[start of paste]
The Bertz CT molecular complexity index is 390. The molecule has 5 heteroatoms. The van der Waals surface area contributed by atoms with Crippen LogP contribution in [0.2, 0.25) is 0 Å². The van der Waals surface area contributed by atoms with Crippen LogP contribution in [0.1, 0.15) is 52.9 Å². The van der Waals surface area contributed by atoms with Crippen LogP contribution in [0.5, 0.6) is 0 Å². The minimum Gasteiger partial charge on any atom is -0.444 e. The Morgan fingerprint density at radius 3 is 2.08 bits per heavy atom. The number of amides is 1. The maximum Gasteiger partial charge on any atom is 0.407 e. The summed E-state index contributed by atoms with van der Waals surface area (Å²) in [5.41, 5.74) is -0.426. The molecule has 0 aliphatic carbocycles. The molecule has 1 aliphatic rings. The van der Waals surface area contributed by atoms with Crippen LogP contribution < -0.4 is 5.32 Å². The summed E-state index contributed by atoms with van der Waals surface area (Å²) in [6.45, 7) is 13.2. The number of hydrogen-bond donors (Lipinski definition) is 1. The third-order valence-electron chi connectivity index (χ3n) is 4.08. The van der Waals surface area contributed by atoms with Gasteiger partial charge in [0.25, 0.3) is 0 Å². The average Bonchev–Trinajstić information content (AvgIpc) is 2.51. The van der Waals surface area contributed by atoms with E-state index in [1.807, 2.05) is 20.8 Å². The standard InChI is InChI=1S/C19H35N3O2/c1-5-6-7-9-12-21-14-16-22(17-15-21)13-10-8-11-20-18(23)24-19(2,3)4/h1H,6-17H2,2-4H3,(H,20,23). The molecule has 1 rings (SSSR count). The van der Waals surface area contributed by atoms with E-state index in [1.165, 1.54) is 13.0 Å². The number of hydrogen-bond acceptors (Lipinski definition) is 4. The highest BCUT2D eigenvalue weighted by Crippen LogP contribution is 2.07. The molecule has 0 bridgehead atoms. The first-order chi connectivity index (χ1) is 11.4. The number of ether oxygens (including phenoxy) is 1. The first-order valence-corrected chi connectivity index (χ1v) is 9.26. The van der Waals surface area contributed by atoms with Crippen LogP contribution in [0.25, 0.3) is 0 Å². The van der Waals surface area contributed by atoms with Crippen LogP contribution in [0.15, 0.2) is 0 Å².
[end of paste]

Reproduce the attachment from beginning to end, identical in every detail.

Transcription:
The Bertz CT molecular complexity index is 390. The molecule has 5 heteroatoms. The van der Waals surface area contributed by atoms with Crippen LogP contribution in [0.2, 0.25) is 0 Å². The van der Waals surface area contributed by atoms with Crippen LogP contribution in [0.1, 0.15) is 52.9 Å². The van der Waals surface area contributed by atoms with Crippen LogP contribution in [0.5, 0.6) is 0 Å². The minimum Gasteiger partial charge on any atom is -0.444 e. The Morgan fingerprint density at radius 3 is 2.08 bits per heavy atom. The number of amides is 1. The maximum Gasteiger partial charge on any atom is 0.407 e. The summed E-state index contributed by atoms with van der Waals surface area (Å²) in [5.41, 5.74) is -0.426. The molecule has 0 aliphatic carbocycles. The molecule has 1 aliphatic rings. The van der Waals surface area contributed by atoms with Crippen LogP contribution < -0.4 is 5.32 Å². The summed E-state index contributed by atoms with van der Waals surface area (Å²) in [6.45, 7) is 13.2. The number of hydrogen-bond donors (Lipinski definition) is 1. The third-order valence-electron chi connectivity index (χ3n) is 4.08. The van der Waals surface area contributed by atoms with Gasteiger partial charge in [0.25, 0.3) is 0 Å². The average Bonchev–Trinajstić information content (AvgIpc) is 2.51. The van der Waals surface area contributed by atoms with E-state index in [1.807, 2.05) is 20.8 Å². The standard InChI is InChI=1S/C19H35N3O2/c1-5-6-7-9-12-21-14-16-22(17-15-21)13-10-8-11-20-18(23)24-19(2,3)4/h1H,6-17H2,2-4H3,(H,20,23). The molecule has 1 rings (SSSR count). The van der Waals surface area contributed by atoms with E-state index in [1.165, 1.54) is 13.0 Å². The number of hydrogen-bond acceptors (Lipinski definition) is 4. The highest BCUT2D eigenvalue weighted by Crippen LogP contribution is 2.07. The molecule has 0 bridgehead atoms. The first-order chi connectivity index (χ1) is 11.4. The number of ether oxygens (including phenoxy) is 1. The first-order valence-corrected chi connectivity index (χ1v) is 9.26. The van der Waals surface area contributed by atoms with Crippen LogP contribution in [0.25, 0.3) is 0 Å². The van der Waals surface area contributed by atoms with Crippen LogP contribution in [0.15, 0.2) is 0 Å².